Halicarnassus, modern Bodrum, is another site which is easy to interpret using Google Earth. The town was famous for its two harbors, as well as for producing two female naval commanders, both named Artemisia.
The palace of the 4th century Hecatomnid Satraps was on the promontory seen in the middle of the main view. The site was where the oldest signs of habitation have been found, and given its strategic position - it was also chosen as the site of their castle by the Knights of Rhodes (19th century photos here) - it was probably also the location of Artemisia I's palace.
This detail of the promontory shows the location of the temple of Apollo, which probably stood there at the time of the Persian wars. An Archaic temple of Athena has recently been located, and we have a fourth century temple of Mars to the north, but no temple of Artemis has been found - yet.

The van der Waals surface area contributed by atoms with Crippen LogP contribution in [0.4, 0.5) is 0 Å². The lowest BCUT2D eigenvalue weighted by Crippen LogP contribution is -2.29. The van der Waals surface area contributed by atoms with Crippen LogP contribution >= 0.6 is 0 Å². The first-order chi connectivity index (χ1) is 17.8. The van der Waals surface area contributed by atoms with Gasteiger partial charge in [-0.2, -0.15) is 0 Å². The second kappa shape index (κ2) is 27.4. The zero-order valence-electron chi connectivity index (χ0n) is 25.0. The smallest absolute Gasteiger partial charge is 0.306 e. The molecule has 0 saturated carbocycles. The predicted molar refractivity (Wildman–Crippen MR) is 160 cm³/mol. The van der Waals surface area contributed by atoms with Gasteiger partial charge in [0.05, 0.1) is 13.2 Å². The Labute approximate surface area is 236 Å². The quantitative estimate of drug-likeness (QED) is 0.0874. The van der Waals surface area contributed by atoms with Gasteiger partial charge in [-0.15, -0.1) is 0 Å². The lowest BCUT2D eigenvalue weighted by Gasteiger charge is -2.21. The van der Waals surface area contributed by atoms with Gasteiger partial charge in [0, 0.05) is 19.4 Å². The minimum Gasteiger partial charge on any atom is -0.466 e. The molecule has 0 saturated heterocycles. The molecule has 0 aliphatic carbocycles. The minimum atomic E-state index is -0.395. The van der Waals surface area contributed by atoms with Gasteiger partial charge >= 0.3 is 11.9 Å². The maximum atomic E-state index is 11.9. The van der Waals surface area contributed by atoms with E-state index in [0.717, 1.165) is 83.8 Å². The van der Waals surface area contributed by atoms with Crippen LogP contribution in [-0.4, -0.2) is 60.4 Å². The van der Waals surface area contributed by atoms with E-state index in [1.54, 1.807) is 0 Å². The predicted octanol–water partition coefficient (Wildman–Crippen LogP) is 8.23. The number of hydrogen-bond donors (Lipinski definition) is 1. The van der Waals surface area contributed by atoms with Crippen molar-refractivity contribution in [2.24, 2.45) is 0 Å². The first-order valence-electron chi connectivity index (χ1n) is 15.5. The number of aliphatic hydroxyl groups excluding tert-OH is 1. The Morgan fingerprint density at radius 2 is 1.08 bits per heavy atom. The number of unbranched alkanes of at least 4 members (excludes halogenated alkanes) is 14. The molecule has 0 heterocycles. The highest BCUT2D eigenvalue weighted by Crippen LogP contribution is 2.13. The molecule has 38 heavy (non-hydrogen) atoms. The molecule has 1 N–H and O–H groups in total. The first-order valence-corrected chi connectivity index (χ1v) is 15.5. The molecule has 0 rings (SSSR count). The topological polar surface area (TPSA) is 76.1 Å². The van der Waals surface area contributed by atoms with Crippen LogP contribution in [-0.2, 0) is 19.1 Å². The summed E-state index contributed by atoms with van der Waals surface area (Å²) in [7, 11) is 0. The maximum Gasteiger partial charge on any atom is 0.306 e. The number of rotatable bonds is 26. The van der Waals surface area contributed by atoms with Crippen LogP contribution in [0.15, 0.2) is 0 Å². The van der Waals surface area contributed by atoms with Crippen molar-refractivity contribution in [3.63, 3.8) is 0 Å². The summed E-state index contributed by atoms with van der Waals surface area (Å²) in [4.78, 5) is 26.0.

Most visitors, as at Troy, are unimpressed by the site of the famous Mausoleum of Halicarnassus. It was first excavated / looted by the Knights of Malta - they found the tomb chamber, but then claimed the gold had 'vanished' overnight ... It was then re-excavated by Newton in the 19th century: his photos here. The tomb was begun by Mausolus, and finished by his sister-widow Artemisia II. One of the few preserved finds from the tomb however is also the only physical object we can link to Artemisia I ...
The theater at Halicarnassus is much later, since stone theaters did not exist around 480 BC - it may well be a reflection of an earlier structure on the site though.